Lack of vitamin D during pregnancy could up risk of MS in children, says study
A vitamin D deficiency while pregnant could increase the chance of children developing multiple sclerosis (MS) in later life.
The results of this new study by the Harvard T.H. Chan School of Public Health add to the growing body of research that vitamin D levels during pregnancy could have an effect on children’s health.
For the study, the team looked at 193 individuals – 163 of them female. They had all been diagnosed with MS and had mothers who had taken part in the Finnish Maternity Cohort – a nationwide biorepository that has collected and stored prenatal serum samples since 1983 in order to study and maintain the populations’ health and prevent disease.
The team looked at the blood samples taken from the participant’s mothers during pregnancy, 70 percent of which had been collected during the first trimester. The samples were tested for serum 25-hydroxyvitamin D (25[OH]D) levels – the test used to determine an individual’s vitamin D levels.
A level of 20 nanograms/milliliter to 50 ng/mL is considered optimal, while between 10 ng/mL and 19 ng/mL indicates a mild to moderate deficiency. Levels at less than 12.02 ng/mL are considered insufficient.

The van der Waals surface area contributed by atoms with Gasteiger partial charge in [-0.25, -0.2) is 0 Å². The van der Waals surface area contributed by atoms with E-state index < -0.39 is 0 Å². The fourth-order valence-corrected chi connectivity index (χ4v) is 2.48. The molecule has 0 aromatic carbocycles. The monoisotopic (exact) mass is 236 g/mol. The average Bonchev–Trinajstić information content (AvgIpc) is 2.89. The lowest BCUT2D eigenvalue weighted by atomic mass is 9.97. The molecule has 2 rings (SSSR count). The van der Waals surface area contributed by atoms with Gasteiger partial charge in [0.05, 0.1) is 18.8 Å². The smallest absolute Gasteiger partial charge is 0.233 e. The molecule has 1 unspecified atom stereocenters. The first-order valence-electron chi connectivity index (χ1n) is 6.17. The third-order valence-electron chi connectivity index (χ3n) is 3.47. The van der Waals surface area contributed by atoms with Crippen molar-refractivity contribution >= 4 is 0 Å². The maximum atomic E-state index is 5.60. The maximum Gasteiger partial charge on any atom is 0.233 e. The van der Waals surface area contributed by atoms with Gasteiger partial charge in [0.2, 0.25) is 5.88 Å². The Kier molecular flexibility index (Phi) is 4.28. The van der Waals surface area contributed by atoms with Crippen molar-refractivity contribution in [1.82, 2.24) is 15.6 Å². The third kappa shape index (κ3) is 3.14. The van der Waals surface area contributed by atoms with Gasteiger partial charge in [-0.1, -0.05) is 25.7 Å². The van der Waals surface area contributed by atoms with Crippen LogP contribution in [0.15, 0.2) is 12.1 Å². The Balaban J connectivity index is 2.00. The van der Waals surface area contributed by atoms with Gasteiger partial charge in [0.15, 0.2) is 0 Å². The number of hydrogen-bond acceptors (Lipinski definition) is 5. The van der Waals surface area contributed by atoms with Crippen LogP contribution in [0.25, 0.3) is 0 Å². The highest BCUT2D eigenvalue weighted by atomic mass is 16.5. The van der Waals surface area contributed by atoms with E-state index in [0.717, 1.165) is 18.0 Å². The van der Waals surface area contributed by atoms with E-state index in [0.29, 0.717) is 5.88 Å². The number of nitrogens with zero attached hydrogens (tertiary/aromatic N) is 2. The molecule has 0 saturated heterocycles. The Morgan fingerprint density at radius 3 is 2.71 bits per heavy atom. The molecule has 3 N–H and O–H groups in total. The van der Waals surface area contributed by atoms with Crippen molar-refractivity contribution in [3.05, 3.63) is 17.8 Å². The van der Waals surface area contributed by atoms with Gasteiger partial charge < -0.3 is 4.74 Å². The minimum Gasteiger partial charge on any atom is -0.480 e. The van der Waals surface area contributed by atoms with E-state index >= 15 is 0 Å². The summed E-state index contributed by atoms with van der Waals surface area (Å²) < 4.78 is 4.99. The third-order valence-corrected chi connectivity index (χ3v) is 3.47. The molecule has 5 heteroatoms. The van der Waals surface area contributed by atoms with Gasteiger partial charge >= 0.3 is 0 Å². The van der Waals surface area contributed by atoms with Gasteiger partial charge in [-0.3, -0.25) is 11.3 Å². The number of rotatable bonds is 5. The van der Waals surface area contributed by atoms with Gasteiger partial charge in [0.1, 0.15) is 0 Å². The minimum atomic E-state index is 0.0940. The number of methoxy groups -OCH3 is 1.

After comparing the results to a control group, the team found that the children of mothers who were vitamin D deficient during pregnancy had a 90% higher chance of developing MS in adulthood compared with children of mothers who were not vitamin D deficient.
“Our results suggest that vitamin D deficiency during pregnancy increases MS risk in the offspring,” concluded researchers. They say that correcting this deficiency early in pregnancy could have a beneficial effect.
Vitamin D’s added benefits
A study published last month also found that eating vitamin D-rich foods during pregnancy could be beneficial for offspring’s health in additional ways, reducing a child’s risk of developing allergies by up to 25%.
Other previous studies have also linked vitamin D deficiency in adults to conditions such as IBS (irritable bowel syndrome), dementia, and an increased risk of heart attack and stroke.
Vitamin D is obtained from the skin’s exposure to sunlight and food sources such as oily fish, including sardines and mackerel, liver, eggs and cod liver oil.